The Mesoblast Limited (ASX: MSB) share price is starting the year on a positive note.
In morning trade the cellular medicines developer’s shares are up 3% to $2.15. This leaves them trading within a few cents of their 52-week high.
Why is the Mesoblast share price charging higher?
Investors have been buying Mesoblast’s shares following an update on its remestemcel-L candidate.
According to the release, the U.S. Food and Drug Administration (FDA) has confirmed receipt of its filing of clinical efficacy and safety data for remestemcel-L. This is in relation to its rolling Biologics License Application (BLA) for the treatment of children with steroid-refractory acute graft versus host disease (SR-aGVHD).
The final module will be filed during January. After which, Mesoblast will request an expedited FDA review of the BLA under its existing Fast Track designation. This means that remestemcel-L could be launched commercially in the United States in 2020 if the FDA approve it.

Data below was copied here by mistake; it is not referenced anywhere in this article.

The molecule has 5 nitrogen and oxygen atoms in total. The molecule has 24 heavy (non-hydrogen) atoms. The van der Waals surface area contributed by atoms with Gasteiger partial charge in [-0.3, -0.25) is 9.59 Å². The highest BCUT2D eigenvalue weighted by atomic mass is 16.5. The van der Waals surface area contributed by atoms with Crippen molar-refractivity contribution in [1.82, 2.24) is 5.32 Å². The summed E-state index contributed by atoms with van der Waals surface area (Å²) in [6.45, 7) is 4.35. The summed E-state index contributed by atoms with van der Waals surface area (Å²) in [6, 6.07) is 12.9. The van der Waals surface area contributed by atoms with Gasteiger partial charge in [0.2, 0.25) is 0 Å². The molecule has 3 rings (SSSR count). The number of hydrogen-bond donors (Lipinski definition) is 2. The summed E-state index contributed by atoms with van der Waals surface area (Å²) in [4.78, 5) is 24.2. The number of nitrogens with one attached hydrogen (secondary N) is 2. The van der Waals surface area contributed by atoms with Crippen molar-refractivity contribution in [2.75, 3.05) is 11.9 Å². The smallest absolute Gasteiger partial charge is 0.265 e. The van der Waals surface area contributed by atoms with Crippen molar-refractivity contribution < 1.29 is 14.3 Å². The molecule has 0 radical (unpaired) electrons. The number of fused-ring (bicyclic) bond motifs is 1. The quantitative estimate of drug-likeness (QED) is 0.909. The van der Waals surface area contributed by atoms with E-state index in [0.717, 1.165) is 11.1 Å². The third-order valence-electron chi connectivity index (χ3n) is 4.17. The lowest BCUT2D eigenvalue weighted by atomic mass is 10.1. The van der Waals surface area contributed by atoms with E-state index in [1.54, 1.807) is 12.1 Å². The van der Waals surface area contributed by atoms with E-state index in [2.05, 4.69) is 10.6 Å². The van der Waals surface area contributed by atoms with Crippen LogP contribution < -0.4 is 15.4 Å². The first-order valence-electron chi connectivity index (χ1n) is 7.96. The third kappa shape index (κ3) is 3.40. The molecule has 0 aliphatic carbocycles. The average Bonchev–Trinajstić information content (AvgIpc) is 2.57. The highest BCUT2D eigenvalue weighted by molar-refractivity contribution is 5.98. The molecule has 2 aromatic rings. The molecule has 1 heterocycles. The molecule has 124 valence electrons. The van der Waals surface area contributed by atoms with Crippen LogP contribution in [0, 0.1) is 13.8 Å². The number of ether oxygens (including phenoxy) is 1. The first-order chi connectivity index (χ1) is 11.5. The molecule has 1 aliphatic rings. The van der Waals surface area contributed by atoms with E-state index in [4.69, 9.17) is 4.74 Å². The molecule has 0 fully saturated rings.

And it looks increasingly likely that the product candidate will be approved. The release explains that study results demonstrate the effectiveness of remestemcel-L in this patient population. It notes a particular efficacy and survival benefit in patients with the most severe forms of aGVHD.
These conclusions are supported by prior results from an Expanded Access Program in 241 children where remestemcel-L was used as salvage therapy after failure of steroids and other agents.
What is Acute GVHD?
Acute GVHD is a potentially life-threatening condition which occurs in about 50% of patients who receive an allogeneic bone marrow transplant.
More than 30,000 patients worldwide receive an allogeneic bone marrow transplant. This is primarily during treatment for blood cancers, and 20% to 25% of these patients are children. There are currently no approved treatments in the US for children under 12.
Mesoblast’s Chief Medical Officer, Dr Fred Grossman, said: “We are pleased to have submitted to the FDA clinical efficacy and safety data for remestemcel-L, as well as comparative clinical outcome data from contemporaneous controls. We are working closely with the FDA to make our cellular medicine available and improve outcomes in children with this devastating condition.”
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